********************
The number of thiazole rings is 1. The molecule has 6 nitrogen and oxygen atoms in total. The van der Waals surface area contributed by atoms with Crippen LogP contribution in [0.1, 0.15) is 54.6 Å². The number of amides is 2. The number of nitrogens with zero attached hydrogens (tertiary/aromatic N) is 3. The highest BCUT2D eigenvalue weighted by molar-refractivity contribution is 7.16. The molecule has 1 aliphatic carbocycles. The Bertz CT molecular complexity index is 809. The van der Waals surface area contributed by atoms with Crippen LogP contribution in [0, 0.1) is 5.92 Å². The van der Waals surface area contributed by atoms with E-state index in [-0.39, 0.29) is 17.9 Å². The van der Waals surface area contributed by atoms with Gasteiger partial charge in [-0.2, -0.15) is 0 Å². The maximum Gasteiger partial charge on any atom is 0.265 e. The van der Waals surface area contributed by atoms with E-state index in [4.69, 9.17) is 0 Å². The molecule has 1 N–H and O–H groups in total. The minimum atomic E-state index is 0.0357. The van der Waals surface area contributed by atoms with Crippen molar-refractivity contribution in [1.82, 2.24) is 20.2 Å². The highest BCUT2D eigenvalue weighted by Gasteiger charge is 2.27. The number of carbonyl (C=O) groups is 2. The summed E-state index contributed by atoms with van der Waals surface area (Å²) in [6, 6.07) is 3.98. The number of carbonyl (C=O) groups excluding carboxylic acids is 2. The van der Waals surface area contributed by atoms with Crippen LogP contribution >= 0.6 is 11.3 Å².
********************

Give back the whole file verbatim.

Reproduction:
The number of thiazole rings is 1. The molecule has 6 nitrogen and oxygen atoms in total. The van der Waals surface area contributed by atoms with Crippen LogP contribution in [0.1, 0.15) is 54.6 Å². The number of amides is 2. The number of nitrogens with zero attached hydrogens (tertiary/aromatic N) is 3. The highest BCUT2D eigenvalue weighted by molar-refractivity contribution is 7.16. The molecule has 1 aliphatic carbocycles. The Bertz CT molecular complexity index is 809. The van der Waals surface area contributed by atoms with Crippen LogP contribution in [0, 0.1) is 5.92 Å². The van der Waals surface area contributed by atoms with E-state index in [-0.39, 0.29) is 17.9 Å². The van der Waals surface area contributed by atoms with Gasteiger partial charge in [-0.2, -0.15) is 0 Å². The maximum Gasteiger partial charge on any atom is 0.265 e. The van der Waals surface area contributed by atoms with E-state index in [4.69, 9.17) is 0 Å². The molecule has 1 N–H and O–H groups in total. The minimum atomic E-state index is 0.0357. The van der Waals surface area contributed by atoms with Crippen molar-refractivity contribution in [1.82, 2.24) is 20.2 Å². The highest BCUT2D eigenvalue weighted by Gasteiger charge is 2.27. The number of carbonyl (C=O) groups is 2. The summed E-state index contributed by atoms with van der Waals surface area (Å²) in [6, 6.07) is 3.98. The number of carbonyl (C=O) groups excluding carboxylic acids is 2. The van der Waals surface area contributed by atoms with Crippen LogP contribution >= 0.6 is 11.3 Å².